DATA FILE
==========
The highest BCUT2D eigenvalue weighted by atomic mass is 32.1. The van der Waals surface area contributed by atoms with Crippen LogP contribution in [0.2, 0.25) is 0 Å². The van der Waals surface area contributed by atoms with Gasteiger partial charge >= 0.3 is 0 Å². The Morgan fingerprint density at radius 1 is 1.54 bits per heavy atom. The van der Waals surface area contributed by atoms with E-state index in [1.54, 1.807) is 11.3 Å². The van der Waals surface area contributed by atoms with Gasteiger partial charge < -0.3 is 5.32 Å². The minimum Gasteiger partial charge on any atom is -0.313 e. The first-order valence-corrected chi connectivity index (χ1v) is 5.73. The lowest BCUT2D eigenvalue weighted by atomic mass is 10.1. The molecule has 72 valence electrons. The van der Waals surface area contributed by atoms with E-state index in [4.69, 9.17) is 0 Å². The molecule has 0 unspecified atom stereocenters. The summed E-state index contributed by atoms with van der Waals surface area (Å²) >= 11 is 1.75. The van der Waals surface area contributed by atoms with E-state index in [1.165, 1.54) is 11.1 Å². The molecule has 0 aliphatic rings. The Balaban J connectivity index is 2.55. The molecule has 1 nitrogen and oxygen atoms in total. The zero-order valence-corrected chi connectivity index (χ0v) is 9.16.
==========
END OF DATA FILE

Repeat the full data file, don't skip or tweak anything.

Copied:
The highest BCUT2D eigenvalue weighted by atomic mass is 32.1. The van der Waals surface area contributed by atoms with Crippen LogP contribution in [0.2, 0.25) is 0 Å². The van der Waals surface area contributed by atoms with Gasteiger partial charge >= 0.3 is 0 Å². The Morgan fingerprint density at radius 1 is 1.54 bits per heavy atom. The van der Waals surface area contributed by atoms with E-state index in [1.54, 1.807) is 11.3 Å². The van der Waals surface area contributed by atoms with Gasteiger partial charge < -0.3 is 5.32 Å². The minimum Gasteiger partial charge on any atom is -0.313 e. The first-order valence-corrected chi connectivity index (χ1v) is 5.73. The lowest BCUT2D eigenvalue weighted by atomic mass is 10.1. The molecule has 72 valence electrons. The van der Waals surface area contributed by atoms with E-state index in [4.69, 9.17) is 0 Å². The molecule has 0 unspecified atom stereocenters. The summed E-state index contributed by atoms with van der Waals surface area (Å²) >= 11 is 1.75. The van der Waals surface area contributed by atoms with E-state index in [1.165, 1.54) is 11.1 Å². The molecule has 0 aliphatic rings. The Balaban J connectivity index is 2.55. The molecule has 1 nitrogen and oxygen atoms in total. The zero-order valence-corrected chi connectivity index (χ0v) is 9.16.